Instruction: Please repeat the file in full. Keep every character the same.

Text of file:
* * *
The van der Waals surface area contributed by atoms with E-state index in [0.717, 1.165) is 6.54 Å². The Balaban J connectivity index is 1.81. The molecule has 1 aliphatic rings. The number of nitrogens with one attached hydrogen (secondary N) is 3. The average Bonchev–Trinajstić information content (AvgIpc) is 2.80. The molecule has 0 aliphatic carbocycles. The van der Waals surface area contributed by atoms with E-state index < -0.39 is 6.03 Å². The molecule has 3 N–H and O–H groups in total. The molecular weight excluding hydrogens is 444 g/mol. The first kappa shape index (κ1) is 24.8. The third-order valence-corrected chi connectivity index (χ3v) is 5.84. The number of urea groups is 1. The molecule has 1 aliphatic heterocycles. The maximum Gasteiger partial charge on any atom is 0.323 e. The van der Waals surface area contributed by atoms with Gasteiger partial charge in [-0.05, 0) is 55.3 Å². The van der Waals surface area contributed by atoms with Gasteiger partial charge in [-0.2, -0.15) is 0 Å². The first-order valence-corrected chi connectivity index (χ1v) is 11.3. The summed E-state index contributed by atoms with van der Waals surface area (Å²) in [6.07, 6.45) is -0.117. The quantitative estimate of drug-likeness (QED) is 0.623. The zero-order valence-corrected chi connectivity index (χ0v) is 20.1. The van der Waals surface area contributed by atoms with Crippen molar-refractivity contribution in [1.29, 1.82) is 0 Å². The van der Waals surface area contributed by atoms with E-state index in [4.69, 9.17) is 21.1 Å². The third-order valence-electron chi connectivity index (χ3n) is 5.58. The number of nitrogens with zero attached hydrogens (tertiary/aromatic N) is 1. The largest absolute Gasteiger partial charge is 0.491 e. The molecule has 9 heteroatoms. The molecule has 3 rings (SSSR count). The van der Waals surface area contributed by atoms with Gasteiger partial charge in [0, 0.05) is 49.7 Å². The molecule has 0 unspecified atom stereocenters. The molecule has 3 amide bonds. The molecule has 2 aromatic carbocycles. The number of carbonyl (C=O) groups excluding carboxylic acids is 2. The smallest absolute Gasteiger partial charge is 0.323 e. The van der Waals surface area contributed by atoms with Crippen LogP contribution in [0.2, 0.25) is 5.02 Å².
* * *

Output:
The van der Waals surface area contributed by atoms with E-state index in [0.717, 1.165) is 6.54 Å². The Balaban J connectivity index is 1.81. The molecule has 1 aliphatic rings. The number of nitrogens with one attached hydrogen (secondary N) is 3. The average Bonchev–Trinajstić information content (AvgIpc) is 2.80. The molecule has 0 aliphatic carbocycles. The van der Waals surface area contributed by atoms with E-state index < -0.39 is 6.03 Å². The molecule has 3 N–H and O–H groups in total. The molecular weight excluding hydrogens is 444 g/mol. The first kappa shape index (κ1) is 24.8. The third-order valence-corrected chi connectivity index (χ3v) is 5.84. The number of urea groups is 1. The molecule has 1 aliphatic heterocycles. The maximum Gasteiger partial charge on any atom is 0.323 e. The van der Waals surface area contributed by atoms with Gasteiger partial charge in [-0.05, 0) is 55.3 Å². The van der Waals surface area contributed by atoms with Gasteiger partial charge in [-0.2, -0.15) is 0 Å². The first-order valence-corrected chi connectivity index (χ1v) is 11.3. The summed E-state index contributed by atoms with van der Waals surface area (Å²) in [6.07, 6.45) is -0.117. The quantitative estimate of drug-likeness (QED) is 0.623. The zero-order valence-corrected chi connectivity index (χ0v) is 20.1. The van der Waals surface area contributed by atoms with Crippen molar-refractivity contribution in [1.29, 1.82) is 0 Å². The van der Waals surface area contributed by atoms with E-state index in [4.69, 9.17) is 21.1 Å². The third-order valence-electron chi connectivity index (χ3n) is 5.58. The number of nitrogens with zero attached hydrogens (tertiary/aromatic N) is 1. The largest absolute Gasteiger partial charge is 0.491 e. The molecule has 9 heteroatoms. The molecule has 3 rings (SSSR count). The van der Waals surface area contributed by atoms with Gasteiger partial charge in [0, 0.05) is 49.7 Å². The molecule has 0 unspecified atom stereocenters. The molecule has 3 amide bonds. The molecule has 2 aromatic carbocycles. The number of carbonyl (C=O) groups excluding carboxylic acids is 2. The smallest absolute Gasteiger partial charge is 0.323 e. The van der Waals surface area contributed by atoms with Crippen LogP contribution in [0.2, 0.25) is 5.02 Å².